BeneLynk Veteran Employee Spotlight: Yraudis
Yraudis, one of our Client Benefit Advocates, is a great example of the military veteran talent we continue to seek. Yraudis had served several years in the US Army Reserves, where she is a Private First Class, as a Transportation Management Coordinator. Yraudis has been with BeneLynk since July of 2019.
We understand that military veterans possess skills and perspectives that are valuable to our company – including resiliency, team-building expertise, cross-cultural fluency, and leadership to name a few. We also understand that there are challenges (e.g. unemployment, underemployment, etc.) when transitioning from the military to civilian work, and we want to help with that transition however we can.
Based on Yraudis’ experience, we asked her to share her insight to assist other veterans in their transition to civilian work. The following questions are from James Tongate, BeneLynk’s Vice President of Government Relations and a veteran himself.
Please share a valuable experience or lesson from your time in the military that has contributed to the development of your career.
In 2014, I was seventeen and a Junior in high school. Up to this point in my life my entire high school experience consisted of being in and helping manage and run my high school’s Army JROTC battalion. With my high school career coming to an end soon, it was time to start exploring options for my future. Like many people at that stage of life, I was indecisive as to what steps I would taking after high school. Or, I was until I had an Army Recruiter approach me. From that moment it was very clear to me what I wanted my next step to be. I joined up after my Junior year and completed basic training over the summer.
As a teenager you don’t really think about how your actions affect others. You’re self-centered thinking about what dress and what car to take to prom. You don’t realize that there is so much more to life and that there is so much more to learn.
My time in basic combat training opened my eyes. I learned to appreciate my fellow soldiers. In addition, I realized that I’m just as important as the individual to my left and to my right and vice versa. Nothing is a competition. Any group of individuals I’m placed with, we all must come together to work towards our common goal. We our only as strong as our weakest link, and it is our duty to push, motivate, and help not only ourselves but those around us.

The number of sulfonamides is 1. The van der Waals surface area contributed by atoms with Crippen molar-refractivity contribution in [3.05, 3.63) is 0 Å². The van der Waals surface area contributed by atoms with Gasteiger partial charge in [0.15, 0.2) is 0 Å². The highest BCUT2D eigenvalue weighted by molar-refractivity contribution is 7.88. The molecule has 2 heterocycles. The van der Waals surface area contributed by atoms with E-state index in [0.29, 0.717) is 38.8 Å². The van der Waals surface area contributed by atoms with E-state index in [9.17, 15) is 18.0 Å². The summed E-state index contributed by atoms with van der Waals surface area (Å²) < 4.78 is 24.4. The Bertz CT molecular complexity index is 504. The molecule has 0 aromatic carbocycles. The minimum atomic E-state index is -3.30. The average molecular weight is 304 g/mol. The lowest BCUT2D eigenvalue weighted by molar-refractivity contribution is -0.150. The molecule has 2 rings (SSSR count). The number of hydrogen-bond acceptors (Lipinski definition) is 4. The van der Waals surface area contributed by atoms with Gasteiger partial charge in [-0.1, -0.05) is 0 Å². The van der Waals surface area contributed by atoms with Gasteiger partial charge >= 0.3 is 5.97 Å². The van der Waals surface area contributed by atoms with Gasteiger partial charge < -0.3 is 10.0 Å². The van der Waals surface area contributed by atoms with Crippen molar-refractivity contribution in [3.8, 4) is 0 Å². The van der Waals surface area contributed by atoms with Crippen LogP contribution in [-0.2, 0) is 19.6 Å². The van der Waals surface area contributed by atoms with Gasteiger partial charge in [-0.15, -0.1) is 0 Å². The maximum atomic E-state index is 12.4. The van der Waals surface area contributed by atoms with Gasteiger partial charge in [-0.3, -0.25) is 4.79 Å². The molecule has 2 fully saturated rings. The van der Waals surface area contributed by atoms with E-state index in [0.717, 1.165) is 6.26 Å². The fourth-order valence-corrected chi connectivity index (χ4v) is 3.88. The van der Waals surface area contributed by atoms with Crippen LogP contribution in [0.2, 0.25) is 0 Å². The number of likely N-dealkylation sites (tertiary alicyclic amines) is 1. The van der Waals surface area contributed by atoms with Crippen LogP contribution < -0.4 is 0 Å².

Share your military-to-civilian career transition experience.
My military-to civilian was a little bumpy. I returned from basic two weeks late into starting my senior year in high school. In addition to playing catch-up with my studies, I had work to do in matching my new habits acquired in the military with my new surroundings. I had to learn that everyone is not fast paced. I had to learn that other individuals have different ways of working and approach things differently.
How does your military experience impact your work at BeneLynk?
If there’s one thing I’ve learned from being in the Army, it is the power of resiliency. In a perfect world we have a plan, and we’re ready to embrace a new role or new opportunity. We get excited and caught up in the idea of growth, but in reality not everything always goes according to plan and we don’t always get that chance to get what we want.
The Army has taught me that it’s okay to be sad or disappointed if something didn’t work out the way you wanted, but not to stay sad too long . Resilience is, by definition, the mental, physical, emotional and behavioral ability to cope with adversity, adapt to change, recover and learn and grow from setbacks. At BeneLynk, I am pursuing opportunities for growth and applying what I’ve learned to grow and do the best I can in my current position. I may not always be growing as quickly as I want, but I am resilient in the face of any disappointments.
Not only is the ability to be resilient something I can apply to work and my time at BeneLynk, but it’s a great characteristic to have in life in general. It’s important to remember that no matter how hard the fall, you can and will rise stronger and better than before.
How would you advise your fellow veterans that are in the process of transitioning to the civilian workforce?
Some advice I’d offer to others in this position is that it’s okay to take your time. It’s okay to say, “I don’t know this right now, but I will.” It’s okay to ask for help and I would recommend to all veterans to continue being problem solvers, team players, working with urgency and continue to motivate and push themselves along with team members in any occasion any situation to strive for greatness